obedience to their valiant King, according to the Edict which he had
promulgated for them.

He gave one of his daughters in marriage to the King of the Visigoths
in Gaul, another to the son of the Burgundian King; his sister to the
King of the Vandals, and his niece to the King of the Thuringians. Thus
he pleased all the nations round him, for he was a lover of manufactures
and a great restorer of cities. He restored the aqueduct of Ravenna,
which Trajan had built; and again, after a long interval, brought water
into the city. He completed, but did not dedicate, the palace, and
finished the porticoes round it. At Verona he erected baths and a
palace, and constructed a portico from the gate to the palace. The
aqueduct, which had been long destroyed, he renewed, and brought in
water through it. He also surrounded the city with new walls. At Ticinum
(Pavia) too he built a palace, baths, and an amphitheatre, and erected
walls round the city. On many other cities also he bestowed similar
benefits.

Thus he so charmed the nations near him that they entered into a league
with him, hoping that he would be their King. The merchants, too, from
divers provinces, flocked to his dominions, for so great was the order
which he maintained, that if any one wished to leave gold or silver on
his land (in his country house) it was as safe as in a walled city. A
proof of this was the fact that he never made gates for any-city of
Italy, and the gates already existing were not closed. Any one who had
business to transact could do it as safely by night as by day.

In his time men bought wheat at 60 pecks for a solidus (12 shillings
a quarter), and 30 amphorae of wine for the same price (2s. 4d. a
gallon).

So far the supposed Bishop of Ravenna. Now let us hear Procopius, an
official in the Imperial army which brought the Ostrogothic kingdom to
ruin:

Theodoric was an extraordinary lover of justice, and adhered rigorously
to the laws. He guarded the country from barbarian invasions, and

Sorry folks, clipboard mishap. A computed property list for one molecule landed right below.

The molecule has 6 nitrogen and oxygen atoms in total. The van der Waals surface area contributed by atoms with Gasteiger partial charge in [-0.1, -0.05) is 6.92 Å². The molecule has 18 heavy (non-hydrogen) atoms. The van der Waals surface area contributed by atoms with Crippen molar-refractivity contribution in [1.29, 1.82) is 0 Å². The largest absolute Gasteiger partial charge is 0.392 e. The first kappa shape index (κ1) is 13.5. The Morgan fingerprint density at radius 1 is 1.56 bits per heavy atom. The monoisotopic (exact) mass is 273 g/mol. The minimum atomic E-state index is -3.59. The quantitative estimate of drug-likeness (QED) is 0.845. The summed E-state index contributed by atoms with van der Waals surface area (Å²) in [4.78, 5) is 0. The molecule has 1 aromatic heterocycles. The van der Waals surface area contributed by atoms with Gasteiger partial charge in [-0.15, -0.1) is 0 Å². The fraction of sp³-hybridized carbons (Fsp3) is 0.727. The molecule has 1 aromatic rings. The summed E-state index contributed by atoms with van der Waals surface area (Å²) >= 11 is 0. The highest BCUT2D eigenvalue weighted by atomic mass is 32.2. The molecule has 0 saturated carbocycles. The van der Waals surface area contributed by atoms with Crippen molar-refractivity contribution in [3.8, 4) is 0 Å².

displayed the greatest intelligence and prudence. There was in his
government scarcely a trace of injustice towards his subjects, nor would
he permit any of those under him to attempt anything of the kind, except
that the Goths divided among themselves the same proportion of the land
of Italy which Odovacar had allotted to his partisans. Thus then
Theodoric was in name a tyrant (that is, an irregular, because
barbarian, ruler), but in deed a true King (or Emperor), not inferior to
the best of his predecessors, and his popularity grew greatly, both
among Goths and Italians, and this fact (that he was popular with both
nations) was contrary to the ordinary fashion of human affairs. For
generally, as different classes in the State want different things, the
government which pleases one party has to incur the odium of those who
do not belong to it.

After a reign of thirty-seven years[59] he died, having been a terror
to all his enemies, but leaving a deep regret for his loss in the hearts
of his subjects.

[Footnote 59: Really thirty-two years and a half from the death of
Odovacar, thirty-seven from the descent into Italy, thirty-eight from
Theodoric's departure from Novae.]

So much for the general aspect of Theodoric's rule in Italy. Now let us
consider rather more in detail what was his precise position in that
country. And first as to the title by which he was known. It is
singularly difficult to say what this title was. It is quite clear that
Theodoric never claimed to be Emperor of the West, the successor of
Honorius and Augustulus. But there are grave reasons for doubting
whether he called himself, as has been often stated, King of Italy. In
the fifth century territorial titles of this kind were, if not
absolutely unknown, at least very uncommon. The various Teutonic rulers
generally took their titles from the nations whom they led to battle,
Gaiseric being King of the Vandals and Alans, Gundobad, King of the
Burgundians, Clovis, King of the Franks, and so forth. Upon the
whole, it seems most probable that Theodoric's full title was King of
the Goths and Romans in Italy [60] and that the allusion to Romans in
his title explains some of the conflict of testimony as to the source
from whence he derived his title of King. It is quite true that a
Teutonic sovereign like Theodoric, sprung from a long line of royal
ancestors, and chosen by the voice of his people to succeed their king,
his father, would not need, and except under circumstances of great